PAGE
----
As you people know, there’s something called the ‘ stats helper monkeys’, which publishes a post about how your blog has been going over the past year. For the past 30 minutes, I’ve been trying to get my blog reviewed and have failed. Probably because my blog is less than a year old. Or maybe because it doesn’t have enough views. So I decided to write the review myself.

This blog, which was created to be a personal output site, has been just that. I have written posts without a lot of pretence, which I would have never done in my previous blogs. They were all about being cool, and not spontaneity. Here, I have written more honestly, or so I believe.

Being more honest, the blog is certainly meant for a smaller number of viewers. I lost touch with most of the people from my previous blogging groups. However, a blogging group, where every member reads the blogs of all the others,  is one of the most important needs of any blogger. It gives a blogger the much needed “reason to write” by providing an interested audience. Hence logically, I’m a little bummed about the lack of a variety of audiences at this moment. But gone are the days where my ego would permit me to mass-spam my bloglink and ask people to read my posts.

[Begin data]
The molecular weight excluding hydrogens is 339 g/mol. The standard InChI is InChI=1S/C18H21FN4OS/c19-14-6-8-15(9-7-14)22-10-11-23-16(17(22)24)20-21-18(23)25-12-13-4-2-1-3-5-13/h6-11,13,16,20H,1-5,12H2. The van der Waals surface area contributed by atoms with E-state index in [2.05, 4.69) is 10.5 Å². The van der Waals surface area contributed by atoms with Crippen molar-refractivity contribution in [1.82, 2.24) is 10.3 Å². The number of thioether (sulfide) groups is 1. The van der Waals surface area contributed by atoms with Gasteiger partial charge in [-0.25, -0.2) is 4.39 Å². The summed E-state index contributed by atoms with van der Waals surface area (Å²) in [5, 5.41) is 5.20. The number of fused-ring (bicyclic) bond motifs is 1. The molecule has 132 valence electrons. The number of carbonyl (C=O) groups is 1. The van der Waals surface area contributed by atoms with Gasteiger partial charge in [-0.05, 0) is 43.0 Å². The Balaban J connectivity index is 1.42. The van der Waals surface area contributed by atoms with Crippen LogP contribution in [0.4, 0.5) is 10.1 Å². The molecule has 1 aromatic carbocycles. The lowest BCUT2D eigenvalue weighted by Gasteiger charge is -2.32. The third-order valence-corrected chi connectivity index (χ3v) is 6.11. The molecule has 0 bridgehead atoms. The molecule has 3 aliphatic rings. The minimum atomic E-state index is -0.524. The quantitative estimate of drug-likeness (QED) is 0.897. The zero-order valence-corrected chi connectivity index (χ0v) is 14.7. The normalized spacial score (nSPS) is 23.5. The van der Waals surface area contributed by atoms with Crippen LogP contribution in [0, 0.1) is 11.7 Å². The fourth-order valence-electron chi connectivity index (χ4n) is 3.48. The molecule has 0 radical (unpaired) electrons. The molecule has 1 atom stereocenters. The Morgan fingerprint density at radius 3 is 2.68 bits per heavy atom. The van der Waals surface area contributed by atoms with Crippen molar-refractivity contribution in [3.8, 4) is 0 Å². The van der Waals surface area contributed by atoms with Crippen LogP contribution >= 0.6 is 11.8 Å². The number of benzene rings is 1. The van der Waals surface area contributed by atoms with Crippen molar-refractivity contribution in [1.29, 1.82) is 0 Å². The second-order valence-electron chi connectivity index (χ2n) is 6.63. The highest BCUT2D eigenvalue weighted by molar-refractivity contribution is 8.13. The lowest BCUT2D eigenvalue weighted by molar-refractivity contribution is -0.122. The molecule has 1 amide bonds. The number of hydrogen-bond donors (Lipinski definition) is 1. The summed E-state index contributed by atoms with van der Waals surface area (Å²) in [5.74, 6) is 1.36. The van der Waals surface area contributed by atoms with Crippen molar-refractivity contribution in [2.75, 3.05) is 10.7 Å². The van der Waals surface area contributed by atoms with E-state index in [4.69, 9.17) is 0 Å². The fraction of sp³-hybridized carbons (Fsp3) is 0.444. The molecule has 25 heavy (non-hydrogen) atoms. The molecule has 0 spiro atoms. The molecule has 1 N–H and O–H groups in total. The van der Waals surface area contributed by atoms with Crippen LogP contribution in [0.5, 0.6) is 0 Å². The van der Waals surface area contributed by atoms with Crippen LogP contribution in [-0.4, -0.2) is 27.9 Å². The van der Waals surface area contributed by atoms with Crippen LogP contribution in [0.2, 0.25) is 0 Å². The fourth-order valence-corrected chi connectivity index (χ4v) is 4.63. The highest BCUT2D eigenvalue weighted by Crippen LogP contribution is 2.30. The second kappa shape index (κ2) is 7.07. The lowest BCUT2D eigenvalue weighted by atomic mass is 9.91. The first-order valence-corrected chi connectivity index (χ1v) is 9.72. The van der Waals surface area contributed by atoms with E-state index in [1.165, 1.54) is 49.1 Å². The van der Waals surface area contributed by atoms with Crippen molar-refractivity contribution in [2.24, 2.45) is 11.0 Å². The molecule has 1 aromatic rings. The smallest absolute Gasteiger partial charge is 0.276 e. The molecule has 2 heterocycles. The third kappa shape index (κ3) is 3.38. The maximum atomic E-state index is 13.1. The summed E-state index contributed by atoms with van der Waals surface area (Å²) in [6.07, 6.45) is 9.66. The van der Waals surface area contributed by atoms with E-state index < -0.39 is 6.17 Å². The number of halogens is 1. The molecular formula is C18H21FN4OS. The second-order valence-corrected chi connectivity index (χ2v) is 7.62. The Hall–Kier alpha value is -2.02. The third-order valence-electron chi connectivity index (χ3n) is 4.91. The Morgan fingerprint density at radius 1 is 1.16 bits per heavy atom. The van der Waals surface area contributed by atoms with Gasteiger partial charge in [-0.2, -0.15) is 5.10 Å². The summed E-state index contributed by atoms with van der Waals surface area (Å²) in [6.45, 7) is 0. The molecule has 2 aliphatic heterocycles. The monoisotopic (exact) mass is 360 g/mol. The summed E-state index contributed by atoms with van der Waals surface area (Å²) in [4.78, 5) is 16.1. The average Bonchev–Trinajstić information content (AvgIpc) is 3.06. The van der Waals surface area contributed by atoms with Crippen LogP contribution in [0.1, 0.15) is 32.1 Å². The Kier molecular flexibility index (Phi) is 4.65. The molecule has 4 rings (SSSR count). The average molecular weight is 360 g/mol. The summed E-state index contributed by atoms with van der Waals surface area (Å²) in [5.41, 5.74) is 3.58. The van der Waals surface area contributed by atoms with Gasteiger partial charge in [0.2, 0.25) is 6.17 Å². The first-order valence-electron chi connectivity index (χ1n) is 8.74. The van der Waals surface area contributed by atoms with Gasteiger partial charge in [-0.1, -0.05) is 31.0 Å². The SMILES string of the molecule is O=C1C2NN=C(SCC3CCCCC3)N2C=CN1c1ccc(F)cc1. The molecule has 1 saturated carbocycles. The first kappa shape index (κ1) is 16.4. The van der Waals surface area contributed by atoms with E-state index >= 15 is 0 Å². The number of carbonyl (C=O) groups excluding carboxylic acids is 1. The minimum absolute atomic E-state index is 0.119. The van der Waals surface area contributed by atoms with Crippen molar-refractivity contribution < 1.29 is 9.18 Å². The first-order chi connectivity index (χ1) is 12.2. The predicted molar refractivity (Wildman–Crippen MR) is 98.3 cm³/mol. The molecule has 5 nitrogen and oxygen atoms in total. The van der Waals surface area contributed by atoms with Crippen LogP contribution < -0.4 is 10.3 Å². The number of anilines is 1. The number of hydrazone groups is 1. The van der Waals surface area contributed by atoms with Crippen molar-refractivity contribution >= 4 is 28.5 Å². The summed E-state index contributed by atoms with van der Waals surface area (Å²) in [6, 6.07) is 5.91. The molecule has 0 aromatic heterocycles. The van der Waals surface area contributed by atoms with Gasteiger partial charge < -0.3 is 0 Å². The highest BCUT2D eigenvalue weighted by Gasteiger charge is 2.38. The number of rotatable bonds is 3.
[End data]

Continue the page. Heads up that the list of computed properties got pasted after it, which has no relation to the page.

Still, I have about 5 regular readers, which is kinda nice. Once in a while new interesting people show up too. Here’s an incident: in September, I received a mail from a blogger confirming my shortcoming regarding changing subjects during narrating. She had been kind enough to suggest some ways of improvement, too.

Overall, this blog has turned out like a personal diary, except it’s not personal. There are stuff which I want you to read and stuff which I don’t, i.e. unless you’re ready to get bored. There aren’t many readable posts here as of now, but I intend to keep this site for a long time, and things will eventually come up.

The stats helper monkeys did not prepare a 2011 annual report for this blog.

Here’s an excerpt:

“A Kanchrapara Bus with a seat capacity of 35 carries 75 people. This blog was viewed about 2,000 times since July 2011. If it were a Kanchrapara Bus, it would take about 27 trips to carry that many people.”